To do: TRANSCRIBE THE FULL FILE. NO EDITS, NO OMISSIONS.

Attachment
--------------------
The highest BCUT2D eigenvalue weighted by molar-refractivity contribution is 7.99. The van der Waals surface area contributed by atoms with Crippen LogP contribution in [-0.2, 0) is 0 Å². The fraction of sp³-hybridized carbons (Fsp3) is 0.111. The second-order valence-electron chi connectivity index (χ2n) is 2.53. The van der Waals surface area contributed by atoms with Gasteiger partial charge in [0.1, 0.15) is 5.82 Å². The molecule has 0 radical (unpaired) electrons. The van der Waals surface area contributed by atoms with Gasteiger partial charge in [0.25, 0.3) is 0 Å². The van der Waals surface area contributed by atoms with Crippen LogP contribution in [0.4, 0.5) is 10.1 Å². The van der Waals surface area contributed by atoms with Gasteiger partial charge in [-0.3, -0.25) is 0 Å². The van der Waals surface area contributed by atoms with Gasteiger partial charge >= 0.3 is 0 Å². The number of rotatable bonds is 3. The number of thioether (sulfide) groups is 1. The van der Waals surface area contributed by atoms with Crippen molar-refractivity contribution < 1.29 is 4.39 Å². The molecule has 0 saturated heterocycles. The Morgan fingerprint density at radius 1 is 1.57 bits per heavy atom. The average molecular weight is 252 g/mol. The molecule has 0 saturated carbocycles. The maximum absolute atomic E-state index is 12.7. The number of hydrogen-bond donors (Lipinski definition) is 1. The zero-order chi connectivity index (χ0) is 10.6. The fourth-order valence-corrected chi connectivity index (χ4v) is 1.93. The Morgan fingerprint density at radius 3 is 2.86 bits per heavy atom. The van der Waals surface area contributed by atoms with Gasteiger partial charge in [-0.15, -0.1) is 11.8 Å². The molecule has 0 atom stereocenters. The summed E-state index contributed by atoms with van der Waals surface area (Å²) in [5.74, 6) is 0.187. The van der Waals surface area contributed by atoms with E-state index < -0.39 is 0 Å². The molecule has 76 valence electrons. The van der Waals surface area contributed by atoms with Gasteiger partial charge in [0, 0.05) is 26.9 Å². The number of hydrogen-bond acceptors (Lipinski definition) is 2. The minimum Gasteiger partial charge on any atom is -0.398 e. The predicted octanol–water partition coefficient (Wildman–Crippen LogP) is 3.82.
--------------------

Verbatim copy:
The highest BCUT2D eigenvalue weighted by molar-refractivity contribution is 7.99. The van der Waals surface area contributed by atoms with Crippen LogP contribution in [-0.2, 0) is 0 Å². The fraction of sp³-hybridized carbons (Fsp3) is 0.111. The second-order valence-electron chi connectivity index (χ2n) is 2.53. The van der Waals surface area contributed by atoms with Gasteiger partial charge in [0.1, 0.15) is 5.82 Å². The molecule has 0 radical (unpaired) electrons. The van der Waals surface area contributed by atoms with Gasteiger partial charge in [0.25, 0.3) is 0 Å². The van der Waals surface area contributed by atoms with Crippen LogP contribution in [0.4, 0.5) is 10.1 Å². The van der Waals surface area contributed by atoms with Gasteiger partial charge in [-0.3, -0.25) is 0 Å². The van der Waals surface area contributed by atoms with Gasteiger partial charge >= 0.3 is 0 Å². The number of rotatable bonds is 3. The number of thioether (sulfide) groups is 1. The van der Waals surface area contributed by atoms with Crippen molar-refractivity contribution < 1.29 is 4.39 Å². The molecule has 0 saturated heterocycles. The Morgan fingerprint density at radius 1 is 1.57 bits per heavy atom. The average molecular weight is 252 g/mol. The molecule has 0 saturated carbocycles. The maximum absolute atomic E-state index is 12.7. The number of hydrogen-bond donors (Lipinski definition) is 1. The zero-order chi connectivity index (χ0) is 10.6. The fourth-order valence-corrected chi connectivity index (χ4v) is 1.93. The Morgan fingerprint density at radius 3 is 2.86 bits per heavy atom. The van der Waals surface area contributed by atoms with Gasteiger partial charge in [-0.15, -0.1) is 11.8 Å². The molecule has 0 atom stereocenters. The summed E-state index contributed by atoms with van der Waals surface area (Å²) in [5.74, 6) is 0.187. The van der Waals surface area contributed by atoms with E-state index < -0.39 is 0 Å². The molecule has 76 valence electrons. The van der Waals surface area contributed by atoms with Gasteiger partial charge in [0, 0.05) is 26.9 Å². The number of hydrogen-bond acceptors (Lipinski definition) is 2. The minimum Gasteiger partial charge on any atom is -0.398 e. The predicted octanol–water partition coefficient (Wildman–Crippen LogP) is 3.82.